Russian architect and painter Viktor Hartmann was born in St Petersburg in 1834 and produced countless sketches, watercolors and even early photographs of cathedrals and other architectural wonders not only in Russia but France, Italy, Germany and Poland, as well as his own original designs. Through following a movement that sought to depict a distinctly Russian aesthetic, he met Russian composers pursuing the same ideal in music. This group of composers included Modest Mussorgsky, with whom Hartmann became close friends. Hartmann’s sudden death of a brain aneurysm at age 39 (1873) shook Mussorgsky (and other Russian artists) and an exhibition of over 400 of Hartmann’s artworks was assembled in his honor in early 1874. Moved by the exhibition, Mussorgsky composed a suite of ten “pictures” for solo piano inspired Hartmann’s artworks on display. Nearly fifty years later, in 1922, Maurice Ravel brilliantly orchestrated the piano suite. Hear the orchestral color he added to Mussorgsky’s piano sketches in the orchestrated “Pictures at an Exhibition” for today’s Midday Masterpiece.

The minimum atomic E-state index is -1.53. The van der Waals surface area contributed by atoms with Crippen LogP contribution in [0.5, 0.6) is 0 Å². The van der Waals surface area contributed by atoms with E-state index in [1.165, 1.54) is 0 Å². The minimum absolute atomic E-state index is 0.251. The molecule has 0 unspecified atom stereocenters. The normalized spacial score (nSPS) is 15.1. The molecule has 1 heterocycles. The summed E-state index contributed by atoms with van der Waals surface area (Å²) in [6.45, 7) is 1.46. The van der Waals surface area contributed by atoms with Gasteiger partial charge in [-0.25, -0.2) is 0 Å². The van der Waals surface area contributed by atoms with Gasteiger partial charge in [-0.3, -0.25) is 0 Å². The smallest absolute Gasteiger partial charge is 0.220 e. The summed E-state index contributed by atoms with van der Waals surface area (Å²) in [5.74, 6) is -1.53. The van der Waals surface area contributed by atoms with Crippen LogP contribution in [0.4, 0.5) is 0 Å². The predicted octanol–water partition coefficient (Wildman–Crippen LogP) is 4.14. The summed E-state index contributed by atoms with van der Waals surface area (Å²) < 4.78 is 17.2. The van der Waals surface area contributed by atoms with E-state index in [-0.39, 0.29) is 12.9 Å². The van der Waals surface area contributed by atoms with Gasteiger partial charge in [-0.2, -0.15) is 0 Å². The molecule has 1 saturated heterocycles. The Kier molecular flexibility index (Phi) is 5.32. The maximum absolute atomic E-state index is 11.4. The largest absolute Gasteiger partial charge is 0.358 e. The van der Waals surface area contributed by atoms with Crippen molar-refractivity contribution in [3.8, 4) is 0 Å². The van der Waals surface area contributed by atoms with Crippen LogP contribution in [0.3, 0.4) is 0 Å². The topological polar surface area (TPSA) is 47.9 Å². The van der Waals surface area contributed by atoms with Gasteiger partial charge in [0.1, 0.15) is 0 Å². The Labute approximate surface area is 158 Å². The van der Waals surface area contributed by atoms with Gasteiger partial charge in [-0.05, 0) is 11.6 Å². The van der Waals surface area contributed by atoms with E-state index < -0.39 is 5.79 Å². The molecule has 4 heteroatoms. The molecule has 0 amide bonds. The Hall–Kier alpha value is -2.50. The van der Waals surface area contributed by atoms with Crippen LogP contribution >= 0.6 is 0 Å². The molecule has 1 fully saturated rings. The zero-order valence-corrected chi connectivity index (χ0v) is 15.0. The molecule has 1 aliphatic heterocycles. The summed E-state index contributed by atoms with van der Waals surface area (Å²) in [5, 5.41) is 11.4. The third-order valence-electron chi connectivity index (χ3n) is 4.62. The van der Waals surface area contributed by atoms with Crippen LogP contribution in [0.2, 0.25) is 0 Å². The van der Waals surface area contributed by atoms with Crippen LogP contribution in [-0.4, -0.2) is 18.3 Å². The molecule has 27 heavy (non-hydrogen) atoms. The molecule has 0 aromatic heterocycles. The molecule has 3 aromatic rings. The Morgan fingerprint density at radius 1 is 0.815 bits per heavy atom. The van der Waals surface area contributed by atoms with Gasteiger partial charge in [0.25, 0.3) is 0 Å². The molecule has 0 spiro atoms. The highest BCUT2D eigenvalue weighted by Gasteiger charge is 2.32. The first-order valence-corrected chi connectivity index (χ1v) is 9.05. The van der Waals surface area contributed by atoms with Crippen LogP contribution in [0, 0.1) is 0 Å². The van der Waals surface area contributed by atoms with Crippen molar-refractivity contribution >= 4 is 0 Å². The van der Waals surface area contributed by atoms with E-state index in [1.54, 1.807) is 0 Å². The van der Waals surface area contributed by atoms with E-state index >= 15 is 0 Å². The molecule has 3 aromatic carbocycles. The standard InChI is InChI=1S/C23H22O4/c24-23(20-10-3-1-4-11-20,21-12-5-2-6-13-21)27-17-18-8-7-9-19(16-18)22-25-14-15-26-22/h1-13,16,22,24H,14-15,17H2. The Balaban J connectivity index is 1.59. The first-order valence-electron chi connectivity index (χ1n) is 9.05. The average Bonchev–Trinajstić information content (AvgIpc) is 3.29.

Incidentally, of the more than 400 works displayed at the Exhibition, today only about sixty-five can be accounted for, and only images of six of the ten artworks that inspired Mussorgsky. Above is Hartmann’s proposed design that inspired Mussorgsky’s famous “Great Gate of Kyiv” final movement.